Inflation and Unemployment in the Longrun

(working paper)


In recent years, much progress has been made studying both labor and monetary economics using theories that explicitly incorporate frictions, including search and matching frictions, noncompetitive pricing, anonymity or imperfect monitoring, etc. Models with frictions are natural for understanding dynamic labor markets and hence unemployment, as well as goods markets and the role of money. However, existing papers analyze either unemployment or money in isolation. One objective here is to provide a framework that allows us to analyze unemployment and money in an environment with logically consistent microfoundations. Although there are various ways to proceed, in terms of different approaches in the literature, here we integrate the labor market model in Dale T. Mortensen and Christopher Pissarides (1994) with the goods market model in Ricardo Lagos and (2005). The result is a very tractable framework that makes sharp predictions about many interesting effects, including the impact of inflation or interest rates on employment.

Other recent attempts to bring monetary issues to bear on search-based labor models include Farmer (2005), Olivier J. Blanchard and Jordi Gali (2008), and Mark Gertler and Antonella Trigari (2009), but they take a different tact by imposing nominal rigidities, which we do not think are so relevant for longer-run issues. Etienne Lehmann (2006), Shouyong Shi (1998,1999) and Shi and Weimin Wang (2006) are closer to our approach, although the details are different. Guillaume Rocheteau, Peter Rupert and Wright (2006) and Mei Dong (2007) use similar monetary economics but a different theory of unemployment -- Richard D. Rogerson's (1988) indivisible labor model; while that leads to some interesting results, there are reasons to prefer Mortensen-Pissarides. Earlier, Cooley and Gary D. Hansen (1989) stuck a cash-in-advance constraint into Rogerson, as Cooley and Vincenzo Quadrini (2004) and David Andolfatto, Scott Hendry and Kevin Moran (2004) do to Mortensen-Pissarides.

Working Paper Data and Figures

Inflation and unemployment in the longrun: paper (22.03.2008)

Inflation and unemployment in the longrun: figures (20.03.2008)

More Figures

Scatter plots 1955-2005 (28.02.2008)

Time series plots  1955-2005 (28.02.2008)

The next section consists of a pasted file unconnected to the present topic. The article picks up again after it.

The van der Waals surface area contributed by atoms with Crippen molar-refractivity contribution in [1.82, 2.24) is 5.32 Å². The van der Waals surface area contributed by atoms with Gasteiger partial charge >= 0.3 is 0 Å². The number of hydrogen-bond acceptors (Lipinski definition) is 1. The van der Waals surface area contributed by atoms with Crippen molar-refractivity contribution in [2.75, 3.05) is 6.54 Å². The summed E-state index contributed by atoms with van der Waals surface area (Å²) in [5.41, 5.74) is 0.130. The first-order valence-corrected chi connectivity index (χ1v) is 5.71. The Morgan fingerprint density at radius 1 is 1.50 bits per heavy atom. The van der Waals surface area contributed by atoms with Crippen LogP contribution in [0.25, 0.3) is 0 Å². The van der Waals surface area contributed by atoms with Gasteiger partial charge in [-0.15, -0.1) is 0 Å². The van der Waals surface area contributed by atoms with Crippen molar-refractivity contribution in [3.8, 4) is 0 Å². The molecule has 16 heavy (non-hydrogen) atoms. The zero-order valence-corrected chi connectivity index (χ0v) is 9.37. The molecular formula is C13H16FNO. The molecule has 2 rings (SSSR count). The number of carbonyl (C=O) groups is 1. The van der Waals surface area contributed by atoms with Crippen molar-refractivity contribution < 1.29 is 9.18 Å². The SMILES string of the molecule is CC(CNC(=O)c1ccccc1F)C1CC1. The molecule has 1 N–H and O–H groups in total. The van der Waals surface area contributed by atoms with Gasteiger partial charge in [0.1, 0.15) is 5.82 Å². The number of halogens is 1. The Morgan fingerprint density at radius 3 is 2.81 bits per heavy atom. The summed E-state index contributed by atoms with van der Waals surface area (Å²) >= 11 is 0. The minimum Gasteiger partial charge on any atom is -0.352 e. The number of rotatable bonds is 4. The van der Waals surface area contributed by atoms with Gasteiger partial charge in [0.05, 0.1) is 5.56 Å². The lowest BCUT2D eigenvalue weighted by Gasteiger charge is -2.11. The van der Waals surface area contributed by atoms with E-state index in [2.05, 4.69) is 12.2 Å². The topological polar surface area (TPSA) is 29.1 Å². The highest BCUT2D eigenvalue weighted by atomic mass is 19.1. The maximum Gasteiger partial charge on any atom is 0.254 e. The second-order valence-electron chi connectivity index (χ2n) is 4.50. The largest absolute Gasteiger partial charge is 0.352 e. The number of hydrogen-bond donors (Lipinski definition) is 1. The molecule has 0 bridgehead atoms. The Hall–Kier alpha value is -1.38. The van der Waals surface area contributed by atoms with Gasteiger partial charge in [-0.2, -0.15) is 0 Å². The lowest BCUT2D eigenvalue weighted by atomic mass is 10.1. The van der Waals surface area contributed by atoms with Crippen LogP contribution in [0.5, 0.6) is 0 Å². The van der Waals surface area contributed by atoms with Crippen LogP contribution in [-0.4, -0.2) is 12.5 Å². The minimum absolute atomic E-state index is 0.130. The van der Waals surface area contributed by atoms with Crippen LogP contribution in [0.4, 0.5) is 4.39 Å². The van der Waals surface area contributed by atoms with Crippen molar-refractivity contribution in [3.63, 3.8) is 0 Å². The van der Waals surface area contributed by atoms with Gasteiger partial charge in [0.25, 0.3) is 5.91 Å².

In the paper we report results for three different values of l, where l is the value of home production. For the UI calibration, we assume that the unemployed are not engaged in home production. For the BC calibration, we choose the value of l such that the model's simulated ratio of the standard deviation of unemployment to the average product of labor (APL) matches the standard deviation of cyclical US unemployment relative to APL. For the BF calibration, we choose l such that the calibration minimizes the distance between the actual and predicted unemployment rates where each series is filtered.

Tables with all calibrated parameters and values for the endogenous variables.

Charts of the simulations for the different values of l.

Simulations with low elasticity of money demand (updated 10.03.2008)

UI Calibration

BC Calibration

BF Calibration (HP-Filter 1600)

BF Calibration (HP-Filter 160000)

Remark: mean unemployment in the data is 5.81839. The means of our simulated series are 5.74509 (HP-Filter 1600) and 5.82464 (HP-Filter 160000).

Simulations with high elasticity of money demand (updated 10.03.2008)

UI Calibration

BC Calibration

BF Calibration (HP-Filter 1600)

BF Calibration (HP-Filter 160000)

Remark: mean unemployment in the data is 5.81839. The means of our simulated series are 6.0102 (HP-Filter 1600) and 5.94813 (HP-Filter 160000).

Data 1948-2005

Data description and sources

Excel (data that we use for the calibration)

ZIP-file  (data that we use to generate the plots)

Mathematica files (Mathematica 5.2)

Calibration (low elasticity) Calibration (high elasticity)  (28.2.2008)

Simulation (low elasticity) Simulation (high elasticity)  (28.2.2008)

Scatters (generates scatter plots 1955-2005)

Time Series (generates time series plots 1955-2005)

Charts  (generates the charts of the simulations, requires the package PlotDefinition1955-2005.m)

In order to run the Mathematica files the directory commands have to be adjusted accordingly.



Letzte Änderung: 28.11.2011


Wirtschaftswissenschaftliche Fakultät
Professur Wirtschaftstheorie
Universität Basel
Peter Merian-Weg 6
4002 Basel